Thursday, 11 April 2013



In wake of Eric Abidal's return to office we will like to pay tribute to some athletes who have battled adversity to make stirring comebacks to their respective sports. The popular saying goes 'when the fight is against cancer there's only one winner' but these gladiators have re-written medical history to return to the sports arena. This piece should also serve as an inspiration to some famous sportsmen like Stilliyan Petrov who is fighting Leukemia.

Eric Abidal

March 2011, Barcelona announced that Abidal had been diagnosed with a tumor in his liver and the player underwent surgery two days later. citing privacy concerns as wished by the player, the club did not release additional information in regards to his condition. in response to the announcement, players and fans around the world dedicated well wishes to him on various social networking service (excluding 2go) and sports websites. in the Champions League final against manchester united, he played the fulll 90 minutes of Barcelona's 3-1 triumph and in a gesture to mark his recovery, Carles Puyol handed him his captain's armband and allowed him to lift the trophy in front of 85,000 people at Wembley Stadium in London.

March 2012, Due to unresolved problems from the previous operation, it was announced that the Lyon born defender would have to undergo a Liver transplant. On 10 April he went under the knife, with his cousin Gerard being the donor; on the same day Barcelona poured all their frustrations on Getafe by beating the madrid side 4–0, hence dedicating the victory to the player in the post-game press conference.

April 2013 Abidal returned to official play, replacing Gerrard Pique for the last 20 minutes of a 5–0 home win against RCD Mallorca, a day the whole Catalans were on their feet to give honor to whom honor was due.

Lance Armstrong

Born September 18 1971. Lance Armstrong is an inspiration to athletes around the world for his determination to battle the odds. At the age of 25, Armstrong was diagnosed with testicular cancer. It was not a small tumour; he had metastasized cancer that had spread through from his testicle through his lungs and into his brain. On his first visit to an urologist in Austin, Texas, for his cancer symptoms, he was coughing up blood and had a large, painful testicular tumor. Immediate surgery and chemotherapy saved his life. Armstrong had an orchiectomy to remove his diseased testicle. After his surgery, his doctor said that he had less than a 40% survival chance. He did much more than survive; he won an unprecedented seven consecutive Tour de France medals and, perhaps more importantly, founded the Lance Armstrong Foundation to help fight cancer. Against the odds, he survived and persevered.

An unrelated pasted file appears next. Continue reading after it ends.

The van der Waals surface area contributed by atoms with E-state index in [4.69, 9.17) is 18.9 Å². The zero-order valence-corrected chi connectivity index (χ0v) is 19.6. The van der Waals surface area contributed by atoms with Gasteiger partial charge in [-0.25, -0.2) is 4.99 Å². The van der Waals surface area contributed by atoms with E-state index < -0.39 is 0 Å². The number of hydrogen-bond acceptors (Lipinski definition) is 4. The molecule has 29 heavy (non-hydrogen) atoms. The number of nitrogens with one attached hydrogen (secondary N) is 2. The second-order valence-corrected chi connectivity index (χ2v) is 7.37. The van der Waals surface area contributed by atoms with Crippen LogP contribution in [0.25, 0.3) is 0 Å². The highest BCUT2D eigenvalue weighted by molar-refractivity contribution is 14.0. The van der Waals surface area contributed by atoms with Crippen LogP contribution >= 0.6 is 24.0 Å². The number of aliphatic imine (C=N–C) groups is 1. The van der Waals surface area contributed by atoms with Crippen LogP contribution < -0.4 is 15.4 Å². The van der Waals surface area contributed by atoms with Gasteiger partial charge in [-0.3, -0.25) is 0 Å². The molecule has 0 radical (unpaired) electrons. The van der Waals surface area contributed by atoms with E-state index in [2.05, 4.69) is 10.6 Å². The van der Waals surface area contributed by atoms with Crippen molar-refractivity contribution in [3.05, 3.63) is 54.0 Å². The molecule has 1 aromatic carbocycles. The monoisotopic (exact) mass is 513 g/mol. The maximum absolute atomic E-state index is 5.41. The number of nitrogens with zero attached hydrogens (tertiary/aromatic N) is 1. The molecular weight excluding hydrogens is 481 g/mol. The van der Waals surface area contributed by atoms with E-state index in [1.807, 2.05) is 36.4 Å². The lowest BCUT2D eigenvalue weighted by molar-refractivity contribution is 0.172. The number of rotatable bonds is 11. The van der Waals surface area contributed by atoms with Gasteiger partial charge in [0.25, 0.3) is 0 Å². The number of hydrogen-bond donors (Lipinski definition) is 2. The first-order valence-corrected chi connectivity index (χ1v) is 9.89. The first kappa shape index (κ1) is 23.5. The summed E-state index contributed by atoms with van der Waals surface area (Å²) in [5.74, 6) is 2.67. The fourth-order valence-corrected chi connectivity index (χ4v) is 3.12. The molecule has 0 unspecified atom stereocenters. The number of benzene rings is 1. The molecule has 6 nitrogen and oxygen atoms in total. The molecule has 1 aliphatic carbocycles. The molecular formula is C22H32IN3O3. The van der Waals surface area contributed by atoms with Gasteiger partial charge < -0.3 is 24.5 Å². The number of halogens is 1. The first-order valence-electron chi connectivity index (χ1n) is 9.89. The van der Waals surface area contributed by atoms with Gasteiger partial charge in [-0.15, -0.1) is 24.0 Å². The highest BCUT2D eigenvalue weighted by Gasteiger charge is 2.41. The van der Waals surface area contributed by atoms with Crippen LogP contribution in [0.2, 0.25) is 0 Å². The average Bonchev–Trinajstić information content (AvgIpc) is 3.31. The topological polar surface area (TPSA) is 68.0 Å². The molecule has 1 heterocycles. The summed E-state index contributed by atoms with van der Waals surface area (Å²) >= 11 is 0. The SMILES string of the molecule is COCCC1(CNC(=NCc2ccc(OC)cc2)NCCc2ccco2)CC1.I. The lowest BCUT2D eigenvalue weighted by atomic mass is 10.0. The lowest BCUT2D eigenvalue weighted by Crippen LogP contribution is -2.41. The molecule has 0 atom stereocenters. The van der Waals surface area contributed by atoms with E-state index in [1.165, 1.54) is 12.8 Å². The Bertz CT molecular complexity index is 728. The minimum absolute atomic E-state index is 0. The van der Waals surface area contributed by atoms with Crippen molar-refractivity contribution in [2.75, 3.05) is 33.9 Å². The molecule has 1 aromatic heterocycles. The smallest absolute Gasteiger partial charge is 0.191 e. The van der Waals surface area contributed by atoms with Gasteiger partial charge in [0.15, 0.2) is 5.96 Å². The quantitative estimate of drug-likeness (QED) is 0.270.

Mario Lemieux

Mario Lemieux is widely acknowledged to be the Edison Arantes d' Nascimento of Ice Hockey. June 12 1993 he was brought back to earth when he was diagnosed with Hodgkins Lymphoma. His fabled feats on ice aside, his most remarkable feat is overcoming Hodgkin's disease, a cancer of the lymph nodes that had taken the life of one of his cousins, and a debilitating back injury. He was forced to undergo energy-draining aggressive radiation treatments, leaving his career and possibly his survival in doubt. He missed two months of play, and without him, the Penguins struggled.

"Notwithstanding Gretzky's abiding majesty, posterity will never forget that no athlete—not even the sainted Lou Gehrig—has ever before Lemieux been struck down by a deadly disease at the very moment when he was the best of his sport at the best he ever would be. And since: Lemieux has achieved miraculously in remission, struggling, on the side, with a back injury so grievous that it has benched him after he merely laced up a skate. That is the stuff that answers people these days when they wonder where all our sports heroes have gone." Frank Defford Newsweek.

Remarkably, Lemieux returned to the sport after radiation treatment and on October 26, 1995, scored his 500th career goal playing for the Pittsburgh Penguins in his 650th game, becoming the second-fastest player to reach the landmark.